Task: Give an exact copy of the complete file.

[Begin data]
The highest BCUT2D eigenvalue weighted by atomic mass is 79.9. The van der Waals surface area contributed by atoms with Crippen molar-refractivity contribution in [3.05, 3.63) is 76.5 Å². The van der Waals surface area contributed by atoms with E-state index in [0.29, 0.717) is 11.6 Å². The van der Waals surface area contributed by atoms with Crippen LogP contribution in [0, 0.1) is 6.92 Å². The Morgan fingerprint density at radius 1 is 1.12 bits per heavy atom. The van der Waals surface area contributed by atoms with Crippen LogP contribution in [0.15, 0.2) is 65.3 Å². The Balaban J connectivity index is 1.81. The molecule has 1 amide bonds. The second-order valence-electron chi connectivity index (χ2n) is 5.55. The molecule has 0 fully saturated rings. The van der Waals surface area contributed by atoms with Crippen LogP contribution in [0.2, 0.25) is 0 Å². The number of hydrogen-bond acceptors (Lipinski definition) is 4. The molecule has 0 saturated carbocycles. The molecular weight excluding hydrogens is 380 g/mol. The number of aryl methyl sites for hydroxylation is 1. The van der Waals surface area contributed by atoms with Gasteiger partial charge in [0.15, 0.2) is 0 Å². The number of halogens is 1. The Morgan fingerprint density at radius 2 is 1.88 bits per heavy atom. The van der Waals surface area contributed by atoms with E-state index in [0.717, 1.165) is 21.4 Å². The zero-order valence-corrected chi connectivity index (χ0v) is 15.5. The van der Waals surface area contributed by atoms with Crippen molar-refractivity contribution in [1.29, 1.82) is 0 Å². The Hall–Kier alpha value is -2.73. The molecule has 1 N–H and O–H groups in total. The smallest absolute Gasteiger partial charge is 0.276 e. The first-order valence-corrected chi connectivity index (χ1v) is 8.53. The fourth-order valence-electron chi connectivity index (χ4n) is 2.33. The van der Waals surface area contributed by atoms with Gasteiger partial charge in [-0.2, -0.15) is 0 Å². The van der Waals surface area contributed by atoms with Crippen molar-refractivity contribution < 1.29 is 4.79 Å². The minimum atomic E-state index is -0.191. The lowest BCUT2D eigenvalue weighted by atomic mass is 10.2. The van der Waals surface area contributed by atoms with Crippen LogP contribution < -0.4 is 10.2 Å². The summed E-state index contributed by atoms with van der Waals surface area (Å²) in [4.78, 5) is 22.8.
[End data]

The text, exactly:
The highest BCUT2D eigenvalue weighted by atomic mass is 79.9. The van der Waals surface area contributed by atoms with Crippen molar-refractivity contribution in [3.05, 3.63) is 76.5 Å². The van der Waals surface area contributed by atoms with E-state index in [0.29, 0.717) is 11.6 Å². The van der Waals surface area contributed by atoms with Crippen LogP contribution in [0, 0.1) is 6.92 Å². The Morgan fingerprint density at radius 1 is 1.12 bits per heavy atom. The van der Waals surface area contributed by atoms with Crippen LogP contribution in [0.15, 0.2) is 65.3 Å². The Balaban J connectivity index is 1.81. The molecule has 1 amide bonds. The second-order valence-electron chi connectivity index (χ2n) is 5.55. The molecule has 0 fully saturated rings. The van der Waals surface area contributed by atoms with Crippen LogP contribution in [0.2, 0.25) is 0 Å². The number of hydrogen-bond acceptors (Lipinski definition) is 4. The molecule has 0 saturated carbocycles. The molecular weight excluding hydrogens is 380 g/mol. The number of aryl methyl sites for hydroxylation is 1. The van der Waals surface area contributed by atoms with Gasteiger partial charge in [0.15, 0.2) is 0 Å². The number of halogens is 1. The Morgan fingerprint density at radius 2 is 1.88 bits per heavy atom. The van der Waals surface area contributed by atoms with E-state index in [0.717, 1.165) is 21.4 Å². The zero-order valence-corrected chi connectivity index (χ0v) is 15.5. The van der Waals surface area contributed by atoms with Crippen molar-refractivity contribution in [1.29, 1.82) is 0 Å². The Hall–Kier alpha value is -2.73. The molecule has 1 N–H and O–H groups in total. The smallest absolute Gasteiger partial charge is 0.276 e. The first-order valence-corrected chi connectivity index (χ1v) is 8.53. The fourth-order valence-electron chi connectivity index (χ4n) is 2.33. The van der Waals surface area contributed by atoms with Gasteiger partial charge in [-0.2, -0.15) is 0 Å². The van der Waals surface area contributed by atoms with Crippen molar-refractivity contribution < 1.29 is 4.79 Å². The minimum atomic E-state index is -0.191. The lowest BCUT2D eigenvalue weighted by atomic mass is 10.2. The van der Waals surface area contributed by atoms with Crippen LogP contribution < -0.4 is 10.2 Å². The summed E-state index contributed by atoms with van der Waals surface area (Å²) in [4.78, 5) is 22.8.